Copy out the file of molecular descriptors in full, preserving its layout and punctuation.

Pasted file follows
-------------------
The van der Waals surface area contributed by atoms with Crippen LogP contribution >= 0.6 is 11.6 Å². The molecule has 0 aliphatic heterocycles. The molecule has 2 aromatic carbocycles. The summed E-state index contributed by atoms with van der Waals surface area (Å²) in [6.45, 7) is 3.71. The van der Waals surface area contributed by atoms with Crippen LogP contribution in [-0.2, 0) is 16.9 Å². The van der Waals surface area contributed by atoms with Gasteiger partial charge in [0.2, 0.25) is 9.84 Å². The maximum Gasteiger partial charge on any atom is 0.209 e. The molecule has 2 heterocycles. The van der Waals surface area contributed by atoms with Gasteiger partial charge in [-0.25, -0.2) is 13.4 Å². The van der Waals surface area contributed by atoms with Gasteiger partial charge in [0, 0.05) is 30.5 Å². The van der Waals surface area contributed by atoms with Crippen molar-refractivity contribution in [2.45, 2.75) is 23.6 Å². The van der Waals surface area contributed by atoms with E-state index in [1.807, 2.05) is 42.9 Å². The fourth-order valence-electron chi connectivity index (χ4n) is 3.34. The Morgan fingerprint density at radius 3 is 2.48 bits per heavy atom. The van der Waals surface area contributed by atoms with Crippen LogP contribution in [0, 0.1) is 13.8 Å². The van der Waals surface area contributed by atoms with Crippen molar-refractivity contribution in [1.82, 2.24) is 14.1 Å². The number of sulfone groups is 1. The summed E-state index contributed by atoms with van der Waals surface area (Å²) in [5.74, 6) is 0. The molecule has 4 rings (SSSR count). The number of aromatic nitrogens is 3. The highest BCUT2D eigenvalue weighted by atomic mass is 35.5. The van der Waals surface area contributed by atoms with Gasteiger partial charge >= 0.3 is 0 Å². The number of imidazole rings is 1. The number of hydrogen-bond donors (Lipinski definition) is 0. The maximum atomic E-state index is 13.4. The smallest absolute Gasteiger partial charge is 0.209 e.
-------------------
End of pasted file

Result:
The van der Waals surface area contributed by atoms with Crippen LogP contribution >= 0.6 is 11.6 Å². The molecule has 0 aliphatic heterocycles. The molecule has 2 aromatic carbocycles. The summed E-state index contributed by atoms with van der Waals surface area (Å²) in [6.45, 7) is 3.71. The van der Waals surface area contributed by atoms with Crippen LogP contribution in [-0.2, 0) is 16.9 Å². The van der Waals surface area contributed by atoms with Gasteiger partial charge in [0.2, 0.25) is 9.84 Å². The maximum Gasteiger partial charge on any atom is 0.209 e. The molecule has 2 heterocycles. The van der Waals surface area contributed by atoms with Gasteiger partial charge in [-0.25, -0.2) is 13.4 Å². The van der Waals surface area contributed by atoms with Gasteiger partial charge in [0, 0.05) is 30.5 Å². The van der Waals surface area contributed by atoms with Crippen molar-refractivity contribution in [2.45, 2.75) is 23.6 Å². The van der Waals surface area contributed by atoms with E-state index in [1.807, 2.05) is 42.9 Å². The fourth-order valence-electron chi connectivity index (χ4n) is 3.34. The Morgan fingerprint density at radius 3 is 2.48 bits per heavy atom. The van der Waals surface area contributed by atoms with Crippen LogP contribution in [0, 0.1) is 13.8 Å². The van der Waals surface area contributed by atoms with Crippen molar-refractivity contribution in [1.82, 2.24) is 14.1 Å². The number of sulfone groups is 1. The summed E-state index contributed by atoms with van der Waals surface area (Å²) in [5.74, 6) is 0. The molecule has 4 rings (SSSR count). The number of aromatic nitrogens is 3. The highest BCUT2D eigenvalue weighted by atomic mass is 35.5. The van der Waals surface area contributed by atoms with Gasteiger partial charge >= 0.3 is 0 Å². The number of imidazole rings is 1. The number of hydrogen-bond donors (Lipinski definition) is 0. The maximum atomic E-state index is 13.4. The smallest absolute Gasteiger partial charge is 0.209 e.